There was A DUI Checkpoint in Fresno on Clovis Avenue at Westover street culminated in the arrest of Eight (8) people on the suspicion of driving under the influence. While this operation was advertised, and sold on a constitutional level as a DUI checkpoint designed to bring awareness to the problem of DUI, it also involved the impound of 18 vehicles due in part to DUI and the drivers lacking a valid Drivers License.
Where is Westover Street?
Most people know where Clovis Avenue is, but Westover Street is a small, rather obscure street, that not many people outside of the immediate area have ever heard of. The location is between Clinton and Shields. Westover is actually just North of Clinton Ave, and South of Shields Avenue, right next to Airways Golf Course and the Fresno Yosemite Airport. Westover is also located very close to an Adult Entertainment Business that features Topless Dancing. That location is named "City Lights" and has features a full bar. The local strip club has always been a DUI hotspot, and a person cannot help but to wonder if the nature of the business conducted at that location played a part in picking that location for the DUI checkpoint.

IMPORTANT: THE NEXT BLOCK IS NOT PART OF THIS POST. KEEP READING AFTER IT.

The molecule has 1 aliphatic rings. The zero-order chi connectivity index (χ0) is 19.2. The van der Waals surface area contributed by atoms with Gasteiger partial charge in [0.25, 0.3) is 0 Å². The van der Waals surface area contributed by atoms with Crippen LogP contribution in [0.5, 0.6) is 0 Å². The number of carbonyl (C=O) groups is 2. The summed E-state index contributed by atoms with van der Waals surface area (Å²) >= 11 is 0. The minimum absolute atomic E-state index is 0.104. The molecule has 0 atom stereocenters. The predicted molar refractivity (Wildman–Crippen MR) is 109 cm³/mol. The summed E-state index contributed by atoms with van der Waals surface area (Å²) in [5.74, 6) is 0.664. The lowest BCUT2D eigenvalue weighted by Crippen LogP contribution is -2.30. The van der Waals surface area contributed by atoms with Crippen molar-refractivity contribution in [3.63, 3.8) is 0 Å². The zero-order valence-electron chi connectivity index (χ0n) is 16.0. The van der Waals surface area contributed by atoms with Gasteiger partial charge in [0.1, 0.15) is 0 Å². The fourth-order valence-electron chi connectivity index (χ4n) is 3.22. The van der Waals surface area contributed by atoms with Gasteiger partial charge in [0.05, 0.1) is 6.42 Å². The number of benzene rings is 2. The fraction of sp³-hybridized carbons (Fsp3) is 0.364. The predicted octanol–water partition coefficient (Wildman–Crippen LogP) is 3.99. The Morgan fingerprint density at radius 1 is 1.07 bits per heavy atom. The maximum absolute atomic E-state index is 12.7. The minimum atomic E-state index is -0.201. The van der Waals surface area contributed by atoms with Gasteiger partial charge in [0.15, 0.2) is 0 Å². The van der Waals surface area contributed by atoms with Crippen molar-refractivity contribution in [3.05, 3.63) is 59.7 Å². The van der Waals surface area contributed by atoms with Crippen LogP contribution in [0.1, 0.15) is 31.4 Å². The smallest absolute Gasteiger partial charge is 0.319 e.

Ziplock bags, License, Registration, proof of insurance, and your right to remain silent.
I have been hearing a lot about using a ziplock bag containing the necessary requirements for passing through a checkpoint. My friends keep asking, "Does the ziplock bag idea work for checkpoints?" and the answer is always the same. Maybe.
An officer merely needs a "reasonable suspicion" to detain a driver. That suspicious must be based on a reasonable person standard. If an officer is at a checkpoint and a driver pulls up with a ziplock hanging out of the window, all required proof within, and a note saying the wish to remain silent, does that provide "reasonable suspicion" that a crime has occurred, or the person possibly impaired? Now, if the officer looks in the window and the person appears drunk, has the proverbial "red, watery eyes" or even other factors involved in the "totality of the circumstances" (which is commonly used easy out phrase when officers cannot explain the decision) they now may use the "totality of the circumstances" as a reason or excuse to form an individualized suspicious of impairment that justifies a continued detention. The courts will have to analyze the basis, and case law will be set, at some date down the line.
Stop and think, "If I was that officer, what would I think if a person did this?" Many times, if you are a reasonably intelligent person, you would think the same thing they are thinking. How would I react? Does it look like a drunk driver planned ahead by putting together his checkpoint kit?
Another opinion might be that it might work, but be safe, don't drink and drive, and try not to aggravate the process
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